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Trump is widening America’s ethnic divide

Not a week goes by without President Donald Trump stirring up controversy that deepens ethnic, racial or religious divisions within the US, as if there is not enough of it already. In a short space of time, he employed incendiary criticism against athletes protesting the discrimination of African-American citizens; he has renewed his battle against migration from countries with a Muslim majority; and continues to play a cynical political game with legislation protecting the undocumented “Dreamers” brought illegally to the US as children. In all of these policies, he positions himself as the defender of white Americans, who according to him are the only true patriots, from the ethnic and religious minorities, not to mention foreigners, who in his eyes are all a threat to the American way of life. This is the reactionary world of Donald Trump.
For most people outside the US, the name Colin Kaepernick was until quite recently completely unknown. However, the former quarterback for the San Francisco 49ers has become an international household name since he refused “to stand up to show pride in a flag for a country that oppresses black people and people of color” in August of last year. His protest, in the form of kneeling, known as “taking the knee” when the national anthem is played before games, has since been emulated by other sports figures from football league the NFL, basketball league the NBA, and sometimes by entire teams. The support of this protest has intensified since Trump entered into the fray in his typical manner, providing the match (or tweet) whenever there is a combustible situation.
For these protesting athletes, their act of kneeling during the national anthem and in front of the American flag is their way of exercising a fundamental democratic right of remonstrating against police brutality and other injustices against black people. Statistics coming from the US indicate that African-Americans are the worst off in society, with some disturbing figures to demonstrate this. Considerably fewer African-Americans hold university degrees in proportion to the rest of the population, they have higher levels of unemployment, and African-Americans make up nearly a third of inmates in prisons.
Kneeling during the national anthem might be controversial, and is definitely not universally endorsed as a means of protest. However, it is a legitimate act in a free society and is effective in highlighting one of the major issues that threaten the cohesion of American society. But, as we unfortunately have become accustomed to with Trump, he says exactly the wrong things, which exacerbate an already very tense situation.
In a campaign rally in Alabama, in a vitriolic verbal outpouring, he called for NFL players to be fired for kneeling during the national anthem. “Wouldn’t you love to see one of these NFL owners, when somebody disrespects our flag, to say, ‘Get (him) off the field right now…’ You know, some owner is going to do that. He’s going to say, ‘That guy that disrespects our flag, he’s fired.’ And that owner, they don’t know it (but) they’ll be the most popular person in this country.” Knowing what these athletes are protesting against, it is hard to see his inflammatory language as anything but a deliberate attempt to sow divisions within American society along ethnic lines for his own political gain. If this was not enough, Trump also canceled a visit to the White House by NBA champions the Golden State Warriors through a tweet after one of their star players, Stephen Curry, expressed his doubts as to whether it was appropriate for his team to carry on with the tradition of NBA champions visiting the White House, considering the president’s approach to race relations. Instead of diffusing the row, he provoked even more acrimony by canceling the visit.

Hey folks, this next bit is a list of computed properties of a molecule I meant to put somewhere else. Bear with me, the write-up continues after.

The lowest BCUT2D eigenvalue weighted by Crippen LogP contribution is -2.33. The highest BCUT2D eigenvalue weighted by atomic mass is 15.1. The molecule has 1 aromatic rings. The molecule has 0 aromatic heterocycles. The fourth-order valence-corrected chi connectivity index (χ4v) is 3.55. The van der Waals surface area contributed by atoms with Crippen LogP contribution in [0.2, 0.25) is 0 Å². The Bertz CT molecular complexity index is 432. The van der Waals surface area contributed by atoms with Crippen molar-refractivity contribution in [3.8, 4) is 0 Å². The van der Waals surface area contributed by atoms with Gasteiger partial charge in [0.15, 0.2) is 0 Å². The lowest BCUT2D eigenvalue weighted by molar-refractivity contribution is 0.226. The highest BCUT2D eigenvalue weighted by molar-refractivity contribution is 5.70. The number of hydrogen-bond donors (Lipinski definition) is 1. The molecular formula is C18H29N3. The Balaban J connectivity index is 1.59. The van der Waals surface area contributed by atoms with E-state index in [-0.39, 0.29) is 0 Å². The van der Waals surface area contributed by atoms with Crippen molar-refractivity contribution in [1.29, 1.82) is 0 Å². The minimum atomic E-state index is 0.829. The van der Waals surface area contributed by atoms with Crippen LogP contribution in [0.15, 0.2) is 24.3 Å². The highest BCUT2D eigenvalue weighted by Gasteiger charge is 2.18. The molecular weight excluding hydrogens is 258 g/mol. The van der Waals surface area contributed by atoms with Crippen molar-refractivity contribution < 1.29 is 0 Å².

Ordinary Americans may soon be unable to recognize their country unless they stand up to the social media outbursts and incendiary policies.

Yossi Mekelberg

Those are not isolated incidents but a reflection of someone who may seem to have a questionable agenda. For instance, North Korea, Venezuela and Chad were cunningly added to the travel ban list, which previously included only countries with vast Muslim majorities. This is supposed to make it more palatable for the courts in the US, which had already rejected Trump’s attempted ban on two previous occasions due to obvious discrimination against people of one specific religion. It may now be more difficult to challenge this policy in court, but in reality it represents a distinction without a difference. There isn’t exactly an influx of visitors from North Korea queuing at the gates of the US and Venezuela is an obvious target, but neither of them presents a danger to the US through migration.
Similarly, playing with the future of 800,000 undocumented immigrants who were brought to the US as children, otherwise known as Dreamers, originating mainly from Latin America, is aimed at galvanizing his xenophobic credentials. It creates needless uncertainty around a program that was devised by the Obama administration to enable them to stay for at least a limited time. Once again, promoting anti-immigration policy comes at the price of victimizing a very vulnerable group in society that has committed no offense.
Sadly, this is the face of the US under President Trump. If Congress, civil society and ordinary people won’t stand up against the road he is taking them down, they might not recognize their country come the next election.
• Yossi Mekelberg is professor of international relations at Regent’s University London, where he is head of the International Relations and Social Sciences Program. He is also an associate fellow of the MENA Program at Chatham House. Twitter: @YMekelberg